Adami remained the titular head of the museum. Specimens went back as far as the 1820s and the museum thereafter became heavily used by many generations of student doctors. 

Adami was described as easy-going but driven and hard working. He was considered occasionally impulsive and indiscreet, but he was full of life and his students loved him, as he inspired them and enthusiastically joined in with their fun. This popularity attracted many students to his programs. In 1919 he wrote a paper for British Medical Journal on venereal disease among enlisted men – a topic not generally considered appropriate to discuss. He entitled it “The Policy of the Ostrich.” He was also a much sought-after speaker and wrote many medical articles.

Outside of medicine he collected china and drawings, exhibited his own watercolours, had comprehensive knowledge of continental art galleries and took an interest in Christian faith, writing for the Anglican Evangelical Group a pamphlet called The Unity of Faith and Science.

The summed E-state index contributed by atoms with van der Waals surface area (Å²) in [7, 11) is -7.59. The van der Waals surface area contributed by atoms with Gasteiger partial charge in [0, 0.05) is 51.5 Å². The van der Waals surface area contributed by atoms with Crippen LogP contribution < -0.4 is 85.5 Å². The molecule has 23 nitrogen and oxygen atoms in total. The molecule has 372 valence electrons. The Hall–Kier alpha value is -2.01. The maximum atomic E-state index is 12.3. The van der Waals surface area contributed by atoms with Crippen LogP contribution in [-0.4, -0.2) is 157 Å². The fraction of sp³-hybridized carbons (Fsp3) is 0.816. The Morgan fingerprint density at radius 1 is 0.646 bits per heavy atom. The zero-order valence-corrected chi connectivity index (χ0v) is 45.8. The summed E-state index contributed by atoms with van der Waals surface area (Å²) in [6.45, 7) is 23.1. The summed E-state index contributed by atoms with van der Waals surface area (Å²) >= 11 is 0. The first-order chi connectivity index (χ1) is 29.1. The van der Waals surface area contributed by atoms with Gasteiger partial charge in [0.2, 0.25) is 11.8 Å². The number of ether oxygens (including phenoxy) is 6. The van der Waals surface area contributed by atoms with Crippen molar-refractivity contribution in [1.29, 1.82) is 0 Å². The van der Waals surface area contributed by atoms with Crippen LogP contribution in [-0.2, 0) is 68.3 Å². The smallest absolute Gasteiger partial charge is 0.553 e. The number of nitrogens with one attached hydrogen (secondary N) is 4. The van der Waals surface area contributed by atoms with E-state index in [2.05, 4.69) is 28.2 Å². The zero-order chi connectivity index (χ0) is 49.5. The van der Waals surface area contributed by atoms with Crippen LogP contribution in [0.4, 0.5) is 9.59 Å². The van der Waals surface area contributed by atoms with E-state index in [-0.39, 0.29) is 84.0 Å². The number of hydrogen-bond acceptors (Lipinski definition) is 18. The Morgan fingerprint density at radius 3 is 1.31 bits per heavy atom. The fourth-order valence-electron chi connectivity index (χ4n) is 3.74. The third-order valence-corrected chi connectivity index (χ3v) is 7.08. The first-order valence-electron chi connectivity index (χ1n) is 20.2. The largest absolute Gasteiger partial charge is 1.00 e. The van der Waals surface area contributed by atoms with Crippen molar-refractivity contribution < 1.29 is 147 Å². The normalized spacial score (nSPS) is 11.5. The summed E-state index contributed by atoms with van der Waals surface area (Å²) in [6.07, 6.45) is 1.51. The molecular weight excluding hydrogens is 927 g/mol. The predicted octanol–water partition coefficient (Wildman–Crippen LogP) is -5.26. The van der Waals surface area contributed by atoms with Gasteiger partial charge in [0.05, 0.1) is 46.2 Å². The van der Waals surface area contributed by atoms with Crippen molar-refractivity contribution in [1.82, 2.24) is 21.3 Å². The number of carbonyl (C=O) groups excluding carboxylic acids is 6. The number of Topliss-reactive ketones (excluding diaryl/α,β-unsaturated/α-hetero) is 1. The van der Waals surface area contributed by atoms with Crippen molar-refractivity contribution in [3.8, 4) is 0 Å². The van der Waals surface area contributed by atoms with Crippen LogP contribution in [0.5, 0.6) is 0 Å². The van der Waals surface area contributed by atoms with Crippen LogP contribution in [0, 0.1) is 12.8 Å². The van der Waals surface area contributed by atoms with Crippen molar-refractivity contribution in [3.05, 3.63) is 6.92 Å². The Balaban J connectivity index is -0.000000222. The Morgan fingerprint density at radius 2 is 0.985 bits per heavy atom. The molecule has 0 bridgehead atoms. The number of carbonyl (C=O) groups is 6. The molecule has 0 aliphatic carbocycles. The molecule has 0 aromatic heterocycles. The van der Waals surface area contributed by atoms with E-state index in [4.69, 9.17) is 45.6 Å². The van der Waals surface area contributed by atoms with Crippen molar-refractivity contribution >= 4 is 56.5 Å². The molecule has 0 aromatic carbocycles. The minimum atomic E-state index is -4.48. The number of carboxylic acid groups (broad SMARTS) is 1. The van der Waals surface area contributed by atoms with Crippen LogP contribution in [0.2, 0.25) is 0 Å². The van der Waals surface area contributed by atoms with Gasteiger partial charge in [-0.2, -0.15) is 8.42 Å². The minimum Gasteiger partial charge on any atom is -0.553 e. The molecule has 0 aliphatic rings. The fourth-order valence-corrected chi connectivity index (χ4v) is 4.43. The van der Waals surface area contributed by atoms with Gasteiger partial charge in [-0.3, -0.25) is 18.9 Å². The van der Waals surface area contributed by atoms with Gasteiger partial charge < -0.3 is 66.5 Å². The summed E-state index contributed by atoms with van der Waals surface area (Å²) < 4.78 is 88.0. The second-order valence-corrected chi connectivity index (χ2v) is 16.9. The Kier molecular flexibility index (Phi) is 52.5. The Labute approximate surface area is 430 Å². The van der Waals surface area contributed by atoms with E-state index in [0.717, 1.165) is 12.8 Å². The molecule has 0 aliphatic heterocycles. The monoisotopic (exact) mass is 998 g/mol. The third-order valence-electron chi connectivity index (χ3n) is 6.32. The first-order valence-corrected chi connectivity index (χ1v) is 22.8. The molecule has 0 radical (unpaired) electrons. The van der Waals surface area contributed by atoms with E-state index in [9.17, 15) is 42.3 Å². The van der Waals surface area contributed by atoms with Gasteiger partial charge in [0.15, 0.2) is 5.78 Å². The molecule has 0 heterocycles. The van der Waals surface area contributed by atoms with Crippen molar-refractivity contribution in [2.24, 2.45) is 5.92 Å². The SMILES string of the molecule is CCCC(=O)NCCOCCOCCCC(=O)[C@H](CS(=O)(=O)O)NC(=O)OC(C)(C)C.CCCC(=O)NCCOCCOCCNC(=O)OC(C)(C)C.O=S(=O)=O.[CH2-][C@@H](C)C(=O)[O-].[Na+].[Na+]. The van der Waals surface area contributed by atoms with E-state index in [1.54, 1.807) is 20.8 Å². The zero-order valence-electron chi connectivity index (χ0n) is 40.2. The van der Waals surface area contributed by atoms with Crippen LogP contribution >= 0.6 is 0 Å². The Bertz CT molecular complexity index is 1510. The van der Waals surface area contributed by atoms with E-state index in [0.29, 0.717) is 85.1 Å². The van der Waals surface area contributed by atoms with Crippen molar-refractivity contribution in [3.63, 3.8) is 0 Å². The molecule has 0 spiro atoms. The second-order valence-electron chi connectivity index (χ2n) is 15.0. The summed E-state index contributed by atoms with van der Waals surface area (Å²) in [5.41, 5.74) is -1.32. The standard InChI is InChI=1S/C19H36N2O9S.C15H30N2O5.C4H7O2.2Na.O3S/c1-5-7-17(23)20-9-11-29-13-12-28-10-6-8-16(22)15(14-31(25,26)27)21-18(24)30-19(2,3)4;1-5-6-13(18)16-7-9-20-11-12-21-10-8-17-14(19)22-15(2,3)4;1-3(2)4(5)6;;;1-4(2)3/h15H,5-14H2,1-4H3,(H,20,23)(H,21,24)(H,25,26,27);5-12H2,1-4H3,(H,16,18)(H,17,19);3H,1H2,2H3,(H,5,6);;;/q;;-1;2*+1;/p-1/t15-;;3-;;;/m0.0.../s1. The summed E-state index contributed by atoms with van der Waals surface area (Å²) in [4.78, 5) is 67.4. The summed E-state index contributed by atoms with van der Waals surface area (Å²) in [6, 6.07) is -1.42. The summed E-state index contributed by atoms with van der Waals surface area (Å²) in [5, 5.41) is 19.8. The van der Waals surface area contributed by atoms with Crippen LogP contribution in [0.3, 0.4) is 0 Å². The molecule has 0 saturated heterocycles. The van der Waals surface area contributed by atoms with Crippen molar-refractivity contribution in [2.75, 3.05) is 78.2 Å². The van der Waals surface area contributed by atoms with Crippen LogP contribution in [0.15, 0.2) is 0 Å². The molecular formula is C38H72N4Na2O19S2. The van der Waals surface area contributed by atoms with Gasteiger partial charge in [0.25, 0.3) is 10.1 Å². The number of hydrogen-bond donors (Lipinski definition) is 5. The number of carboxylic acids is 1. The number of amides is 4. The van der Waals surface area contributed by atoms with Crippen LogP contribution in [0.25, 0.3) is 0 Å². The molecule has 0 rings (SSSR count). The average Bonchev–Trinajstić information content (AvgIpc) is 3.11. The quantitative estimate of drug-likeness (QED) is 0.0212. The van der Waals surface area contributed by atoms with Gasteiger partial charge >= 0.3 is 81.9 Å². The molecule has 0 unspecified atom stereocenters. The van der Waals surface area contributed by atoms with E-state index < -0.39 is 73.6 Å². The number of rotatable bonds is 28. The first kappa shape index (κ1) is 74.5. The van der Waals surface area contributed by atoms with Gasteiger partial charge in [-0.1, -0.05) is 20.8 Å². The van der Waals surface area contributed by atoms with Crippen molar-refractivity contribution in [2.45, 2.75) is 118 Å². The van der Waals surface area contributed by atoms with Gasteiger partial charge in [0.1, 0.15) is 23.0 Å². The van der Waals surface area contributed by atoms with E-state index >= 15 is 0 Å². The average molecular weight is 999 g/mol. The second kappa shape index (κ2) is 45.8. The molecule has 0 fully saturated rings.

One noteworthy contribution to medicine was the publication in 1912 of his 904-paged A Textbook of Pathology for Students of Medicine, co-written with Canadian doctor John McCrae, who is more well-known today for his In Flanders Fields poem. This work was a result of the recognition that his earlier over 2000-page, two-volumed book The Principles of Pathology was difficult for average students. Both books were widely used wherever English-speaking medicine was practised. In reviewing the earlier book, a leading science journal congratulated Adami on the exhaustive work which had been published after he lost his library and final book chapters in a fire that raged through McGill’s medical buildings in 1907.